Ancient Pyramids Around the World

It is highly likely that when you hear the word “pyramid,” your mind takes a direct path to Egypt. Indeed, the Egyptian Pyramids hold a special place in our collective consciousness. However, other pyramids of great note and equal mystery exist around the planet. Let’s look at the famous Egyptian Pyramids while having a look at a few of the others.

  • Great Pyramid of Giza

    Great Pyramid of Giza

    One of the most recognizable sights in the world, the Great Pyramid of Giza in Egypt, is said to have been built in a 27-year period in the early 26th century BC. The Great Pyramid was once covered in a smooth white limestone and removed long ago, and the stone was used elsewhere. As a result, the Great Pyramid suffered a decrease in height from 481 ft to 454 ft. The Great Pyramid was the tomb of Khufu and was the tallest man-made edifice in the world for more than 3,800 years. It is so close to the city of Cairo that it is part of the cityscape. Visiting the King’s Chamber (and nearby Queen’s chamber) is accomplished through a passageway from the Grand Gallery inside.

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  • Pyramid of the Sun, Teotihuacan

    Pyramid of the Sun, Teotihuacan

    Located in Teotihuacan, an ancient Mesoamerican city, the Pyramid of the Sun name comes from the Aztecs, but it had been abandoned centuries before by the Teotihuacanos, and it is not known what they called the monument. Whether built for a god or gods remains unknown due to the destruction of the temple atop this 216-ft tall pyramid. It aligns it both in perpendicular directions to sunrises and sunsets on specific dates of the calendar year.

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  • Meroë


    Further south of the Nile River from Egypt and its great pyramids is the Nubian Pyramids. Specifically, they were built in the Nubia region of the Nile valley that is now northern Sudan. But the main attraction of this expansive grouping of pyramids is Meroë. With more than 200 pyramids built around 300 BC, these are far smaller than Egyptian ones with steeper sides. While Egyptian pyramids were hundreds of feet high, the Nubian pyramids of Meroë reached 90 feet at maximum. However, there are more pyramids in Sudan than in Egypt!

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  • Ziggurat of Ur

    Ziggurat of Ur

    Built during the 21st century BC, the Ziggurat of Ur is one of the best-preserved pyramids in Mesopotamia. It now resides in a remote area of southeast Iraq. This pyramid rises 98 ft above the desert, though it is only the foundation that survived. It is unknown how tall it originally was when built. Abandoned when the Euphrates River changed course, this site has been under projects, and the interior remains closed to the public - but climbing to the top via stairs is permitted.

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  • Temple of the Feathered Serpent, Teotihuacan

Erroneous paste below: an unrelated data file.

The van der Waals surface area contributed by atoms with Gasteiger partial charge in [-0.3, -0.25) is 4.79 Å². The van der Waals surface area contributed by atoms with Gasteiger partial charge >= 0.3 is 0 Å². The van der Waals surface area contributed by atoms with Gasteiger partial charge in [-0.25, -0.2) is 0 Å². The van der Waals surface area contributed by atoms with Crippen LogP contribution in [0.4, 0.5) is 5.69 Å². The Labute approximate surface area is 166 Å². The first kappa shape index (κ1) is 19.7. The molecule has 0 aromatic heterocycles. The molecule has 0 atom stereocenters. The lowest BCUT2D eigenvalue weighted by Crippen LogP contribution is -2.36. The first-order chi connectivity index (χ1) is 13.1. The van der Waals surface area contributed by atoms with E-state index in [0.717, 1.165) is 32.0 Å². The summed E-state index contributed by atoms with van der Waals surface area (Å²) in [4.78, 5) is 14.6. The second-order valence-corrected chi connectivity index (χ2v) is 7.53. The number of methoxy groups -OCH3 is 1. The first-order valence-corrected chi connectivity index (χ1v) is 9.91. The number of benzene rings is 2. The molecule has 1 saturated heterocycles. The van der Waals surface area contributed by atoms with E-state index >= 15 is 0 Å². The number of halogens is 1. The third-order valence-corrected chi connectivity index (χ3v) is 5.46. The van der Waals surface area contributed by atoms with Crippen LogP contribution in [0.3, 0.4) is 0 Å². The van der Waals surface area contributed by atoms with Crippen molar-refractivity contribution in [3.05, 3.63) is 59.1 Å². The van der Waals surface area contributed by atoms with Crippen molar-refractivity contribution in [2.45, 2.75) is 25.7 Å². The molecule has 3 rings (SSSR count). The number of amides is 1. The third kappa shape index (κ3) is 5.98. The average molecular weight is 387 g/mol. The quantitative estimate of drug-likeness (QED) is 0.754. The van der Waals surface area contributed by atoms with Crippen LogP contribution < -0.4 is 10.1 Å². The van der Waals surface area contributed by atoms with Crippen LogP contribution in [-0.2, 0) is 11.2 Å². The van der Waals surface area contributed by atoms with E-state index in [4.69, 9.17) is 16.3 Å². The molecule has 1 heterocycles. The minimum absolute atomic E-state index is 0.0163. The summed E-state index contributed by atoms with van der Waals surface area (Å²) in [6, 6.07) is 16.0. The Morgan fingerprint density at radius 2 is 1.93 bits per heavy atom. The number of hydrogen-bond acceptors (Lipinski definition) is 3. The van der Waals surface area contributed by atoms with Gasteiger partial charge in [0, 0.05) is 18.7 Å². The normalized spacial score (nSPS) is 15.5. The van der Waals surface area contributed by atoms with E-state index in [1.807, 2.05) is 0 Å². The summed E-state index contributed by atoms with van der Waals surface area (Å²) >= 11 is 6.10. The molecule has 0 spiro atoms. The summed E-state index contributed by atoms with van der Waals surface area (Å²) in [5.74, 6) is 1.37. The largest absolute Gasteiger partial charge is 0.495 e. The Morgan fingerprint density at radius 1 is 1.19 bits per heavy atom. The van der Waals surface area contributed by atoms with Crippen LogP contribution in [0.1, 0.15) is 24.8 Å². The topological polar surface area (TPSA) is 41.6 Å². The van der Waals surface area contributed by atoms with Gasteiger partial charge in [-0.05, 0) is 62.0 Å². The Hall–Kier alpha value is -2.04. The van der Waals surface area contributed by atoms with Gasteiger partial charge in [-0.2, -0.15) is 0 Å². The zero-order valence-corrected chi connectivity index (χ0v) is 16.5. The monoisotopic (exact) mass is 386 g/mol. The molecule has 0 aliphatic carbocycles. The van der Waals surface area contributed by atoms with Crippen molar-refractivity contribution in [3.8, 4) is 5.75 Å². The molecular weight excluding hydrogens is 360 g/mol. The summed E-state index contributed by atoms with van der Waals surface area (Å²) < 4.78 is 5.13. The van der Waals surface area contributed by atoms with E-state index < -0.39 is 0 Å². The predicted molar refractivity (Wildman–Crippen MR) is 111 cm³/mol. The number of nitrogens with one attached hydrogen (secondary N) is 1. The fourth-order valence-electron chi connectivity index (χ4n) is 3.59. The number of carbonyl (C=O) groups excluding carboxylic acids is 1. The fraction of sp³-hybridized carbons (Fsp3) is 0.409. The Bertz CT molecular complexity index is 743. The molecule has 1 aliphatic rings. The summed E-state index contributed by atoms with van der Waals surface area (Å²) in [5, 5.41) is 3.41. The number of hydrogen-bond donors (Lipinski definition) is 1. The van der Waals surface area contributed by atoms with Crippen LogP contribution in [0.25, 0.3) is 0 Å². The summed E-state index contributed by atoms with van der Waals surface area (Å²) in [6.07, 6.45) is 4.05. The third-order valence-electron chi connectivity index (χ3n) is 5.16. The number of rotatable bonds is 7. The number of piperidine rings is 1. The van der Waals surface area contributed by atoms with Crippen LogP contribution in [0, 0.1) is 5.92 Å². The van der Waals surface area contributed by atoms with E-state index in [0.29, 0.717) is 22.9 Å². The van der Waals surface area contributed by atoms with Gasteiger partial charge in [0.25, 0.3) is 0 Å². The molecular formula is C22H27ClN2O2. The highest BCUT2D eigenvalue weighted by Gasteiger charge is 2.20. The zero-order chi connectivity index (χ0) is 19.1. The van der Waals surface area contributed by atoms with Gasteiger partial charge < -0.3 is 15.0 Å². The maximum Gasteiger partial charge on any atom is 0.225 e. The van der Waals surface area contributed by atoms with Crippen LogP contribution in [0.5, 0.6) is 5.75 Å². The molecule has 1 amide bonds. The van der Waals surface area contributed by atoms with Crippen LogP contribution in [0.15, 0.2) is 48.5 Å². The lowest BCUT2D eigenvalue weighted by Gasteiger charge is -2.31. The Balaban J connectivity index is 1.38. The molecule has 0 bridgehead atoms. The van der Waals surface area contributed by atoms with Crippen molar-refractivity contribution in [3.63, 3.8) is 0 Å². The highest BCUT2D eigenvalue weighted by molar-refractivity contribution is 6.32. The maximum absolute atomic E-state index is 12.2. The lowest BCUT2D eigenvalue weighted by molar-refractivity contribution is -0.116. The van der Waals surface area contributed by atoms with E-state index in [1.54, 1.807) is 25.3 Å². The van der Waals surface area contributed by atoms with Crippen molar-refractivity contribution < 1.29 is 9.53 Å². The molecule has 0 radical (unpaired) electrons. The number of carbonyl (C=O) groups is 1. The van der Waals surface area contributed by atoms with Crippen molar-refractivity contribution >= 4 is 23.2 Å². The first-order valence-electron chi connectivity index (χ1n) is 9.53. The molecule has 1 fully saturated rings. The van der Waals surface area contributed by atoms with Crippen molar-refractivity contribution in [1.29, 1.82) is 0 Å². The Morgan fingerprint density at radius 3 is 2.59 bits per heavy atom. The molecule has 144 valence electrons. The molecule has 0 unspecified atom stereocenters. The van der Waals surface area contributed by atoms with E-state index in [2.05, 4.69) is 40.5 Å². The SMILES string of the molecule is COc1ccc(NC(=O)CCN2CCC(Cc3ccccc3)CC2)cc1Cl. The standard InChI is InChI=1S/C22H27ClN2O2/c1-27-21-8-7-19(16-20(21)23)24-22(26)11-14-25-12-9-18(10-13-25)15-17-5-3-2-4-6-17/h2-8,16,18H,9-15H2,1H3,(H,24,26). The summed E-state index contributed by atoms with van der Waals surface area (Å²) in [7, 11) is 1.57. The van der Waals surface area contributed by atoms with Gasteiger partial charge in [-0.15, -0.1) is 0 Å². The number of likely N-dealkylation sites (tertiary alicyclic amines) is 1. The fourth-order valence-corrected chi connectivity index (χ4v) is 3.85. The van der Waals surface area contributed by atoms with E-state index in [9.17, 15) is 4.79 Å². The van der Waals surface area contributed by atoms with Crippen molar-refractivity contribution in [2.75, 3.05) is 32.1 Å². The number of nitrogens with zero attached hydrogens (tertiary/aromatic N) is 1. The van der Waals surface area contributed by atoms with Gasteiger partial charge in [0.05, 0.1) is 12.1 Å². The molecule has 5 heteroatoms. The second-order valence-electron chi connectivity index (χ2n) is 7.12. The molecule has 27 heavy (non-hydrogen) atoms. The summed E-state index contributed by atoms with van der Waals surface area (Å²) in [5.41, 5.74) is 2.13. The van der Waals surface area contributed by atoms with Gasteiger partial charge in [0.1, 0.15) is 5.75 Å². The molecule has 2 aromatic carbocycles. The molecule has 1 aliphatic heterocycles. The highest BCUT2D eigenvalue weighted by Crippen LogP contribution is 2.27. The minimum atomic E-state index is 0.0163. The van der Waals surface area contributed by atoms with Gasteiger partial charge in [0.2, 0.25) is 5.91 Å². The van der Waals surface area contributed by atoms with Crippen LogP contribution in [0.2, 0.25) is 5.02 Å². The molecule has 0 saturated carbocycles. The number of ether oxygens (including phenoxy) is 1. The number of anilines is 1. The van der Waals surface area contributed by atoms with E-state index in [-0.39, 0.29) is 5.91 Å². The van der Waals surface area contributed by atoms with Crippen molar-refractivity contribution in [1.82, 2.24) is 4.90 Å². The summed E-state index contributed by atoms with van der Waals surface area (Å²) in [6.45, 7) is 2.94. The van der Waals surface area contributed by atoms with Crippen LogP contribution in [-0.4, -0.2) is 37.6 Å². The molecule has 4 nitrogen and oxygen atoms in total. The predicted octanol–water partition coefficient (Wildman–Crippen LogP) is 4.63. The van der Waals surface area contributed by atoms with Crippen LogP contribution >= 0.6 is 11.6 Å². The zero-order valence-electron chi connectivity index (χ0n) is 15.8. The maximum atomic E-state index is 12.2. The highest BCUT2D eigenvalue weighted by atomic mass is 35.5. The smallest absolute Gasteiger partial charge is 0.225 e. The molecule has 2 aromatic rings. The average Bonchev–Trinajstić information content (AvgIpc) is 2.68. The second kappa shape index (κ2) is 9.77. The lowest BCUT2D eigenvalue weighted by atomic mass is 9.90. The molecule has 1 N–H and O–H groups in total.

Temple of the Feathered Serpent, Teotihuacan

    Otherwise known as the Temple of the Feathered Serpent, Quetzalcoatl was the god of learning, writing, and books. When explored, more than a hundred possible sacrificial victims were found buried underneath. The images of a feathered serpent adorn much of this tiered pyramid. In late 2003 a tunnel beneath the Temple of the Feathered Serpent was accidentally discovered after significant rainfall collapsed an entranceway.

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  • Temple of the Two-Headed Serpent

    Temple of the Two-Headed Serpent

    Located in the ancient city of Tikal in Guatemala, the Temple of the Two-Headed Serpent was built by the Mayans around 741 AD. As one of the tallest buildings in the Mayan world, it rises above the surrounding jungle at 212 feet. Within the temple is a shrine measuring 105x40 ft. This shrine’s walls have three giant stone masks with mosaics over the entrance. Also inside the shrine are heavy wooden lintels, or beams, that feature intricate carvings.

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  • Pyramid of Khafre

    Pyramid of Khafre

    The Pyramid of Khafre is one of the three in Giza, Egypt. Not as grand as its neighbor, this pyramid is still the second tallest of the Pyramids of Giza, rising to 448 ft. Two passageways lead to the burial chamber, one from the side of the pyramid and the other from an underground tunnel. It is a short walk through the tunnels, leading to a burial chamber of 46x16 ft with the sarcophagus of pharaoh Khafre. This pyramid sits almost directly behind the Sphinx.

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  • Temple of Kukulcan

    Temple of Kukulcan

    One of the more famous pyramids built in the world, it sits in Chichen Itza on the Yucatan Peninsula, Mexico. The classic and well-preserved stonework of this tiered temple is the centerpiece of this ancient Mayan city. Built between 600-1000 AD. The pyramid is also located above a cenote (sinkhole) where human remains were found and believed to be the original temple. During the spring and autumn equinoxes, the afternoon sun casts triangular shadows, creating the illusion of the feathered serpent “crawling” down the temple.

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